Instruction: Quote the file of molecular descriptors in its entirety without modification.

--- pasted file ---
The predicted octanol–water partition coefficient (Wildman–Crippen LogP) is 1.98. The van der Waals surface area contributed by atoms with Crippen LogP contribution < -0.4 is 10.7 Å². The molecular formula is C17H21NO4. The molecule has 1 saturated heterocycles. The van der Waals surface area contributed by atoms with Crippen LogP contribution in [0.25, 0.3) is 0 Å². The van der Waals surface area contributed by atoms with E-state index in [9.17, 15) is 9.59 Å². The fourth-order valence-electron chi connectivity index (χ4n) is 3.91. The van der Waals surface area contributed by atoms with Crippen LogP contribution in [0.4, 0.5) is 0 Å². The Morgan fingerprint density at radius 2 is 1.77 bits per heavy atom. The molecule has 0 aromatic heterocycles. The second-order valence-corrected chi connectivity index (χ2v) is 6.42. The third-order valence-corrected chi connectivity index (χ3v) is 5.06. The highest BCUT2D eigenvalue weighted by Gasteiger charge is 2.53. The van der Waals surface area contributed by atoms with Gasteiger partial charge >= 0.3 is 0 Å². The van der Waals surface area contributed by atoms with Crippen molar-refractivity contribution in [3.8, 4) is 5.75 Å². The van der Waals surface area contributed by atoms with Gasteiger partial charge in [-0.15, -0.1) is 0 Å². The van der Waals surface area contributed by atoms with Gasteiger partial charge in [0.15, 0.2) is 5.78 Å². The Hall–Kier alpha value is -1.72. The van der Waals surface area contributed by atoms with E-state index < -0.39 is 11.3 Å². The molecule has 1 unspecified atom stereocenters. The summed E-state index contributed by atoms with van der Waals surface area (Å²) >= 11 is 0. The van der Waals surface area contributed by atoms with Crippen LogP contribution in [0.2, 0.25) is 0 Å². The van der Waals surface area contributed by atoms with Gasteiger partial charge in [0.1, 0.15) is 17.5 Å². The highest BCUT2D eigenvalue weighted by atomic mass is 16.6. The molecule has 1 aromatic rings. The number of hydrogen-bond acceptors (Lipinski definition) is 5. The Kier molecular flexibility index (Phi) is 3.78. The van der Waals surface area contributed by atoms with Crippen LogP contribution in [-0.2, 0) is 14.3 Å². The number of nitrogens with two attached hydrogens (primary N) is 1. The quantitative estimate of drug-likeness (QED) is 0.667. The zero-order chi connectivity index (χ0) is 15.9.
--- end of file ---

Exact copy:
The predicted octanol–water partition coefficient (Wildman–Crippen LogP) is 1.98. The van der Waals surface area contributed by atoms with Crippen LogP contribution < -0.4 is 10.7 Å². The molecular formula is C17H21NO4. The molecule has 1 saturated heterocycles. The van der Waals surface area contributed by atoms with Crippen LogP contribution in [0.25, 0.3) is 0 Å². The van der Waals surface area contributed by atoms with E-state index in [9.17, 15) is 9.59 Å². The fourth-order valence-electron chi connectivity index (χ4n) is 3.91. The van der Waals surface area contributed by atoms with Crippen LogP contribution in [0.4, 0.5) is 0 Å². The Morgan fingerprint density at radius 2 is 1.77 bits per heavy atom. The molecule has 0 aromatic heterocycles. The second-order valence-corrected chi connectivity index (χ2v) is 6.42. The third-order valence-corrected chi connectivity index (χ3v) is 5.06. The highest BCUT2D eigenvalue weighted by Gasteiger charge is 2.53. The van der Waals surface area contributed by atoms with Gasteiger partial charge >= 0.3 is 0 Å². The van der Waals surface area contributed by atoms with Crippen molar-refractivity contribution in [3.8, 4) is 5.75 Å². The van der Waals surface area contributed by atoms with Gasteiger partial charge in [-0.15, -0.1) is 0 Å². The van der Waals surface area contributed by atoms with Gasteiger partial charge in [0.15, 0.2) is 5.78 Å². The Hall–Kier alpha value is -1.72. The van der Waals surface area contributed by atoms with E-state index < -0.39 is 11.3 Å². The molecule has 1 unspecified atom stereocenters. The summed E-state index contributed by atoms with van der Waals surface area (Å²) >= 11 is 0. The van der Waals surface area contributed by atoms with Crippen LogP contribution in [0.2, 0.25) is 0 Å². The van der Waals surface area contributed by atoms with Gasteiger partial charge in [0.1, 0.15) is 17.5 Å². The highest BCUT2D eigenvalue weighted by atomic mass is 16.6. The molecule has 1 aromatic rings. The number of hydrogen-bond acceptors (Lipinski definition) is 5. The Kier molecular flexibility index (Phi) is 3.78. The van der Waals surface area contributed by atoms with Crippen LogP contribution in [-0.2, 0) is 14.3 Å². The number of nitrogens with two attached hydrogens (primary N) is 1. The quantitative estimate of drug-likeness (QED) is 0.667. The zero-order chi connectivity index (χ0) is 15.9.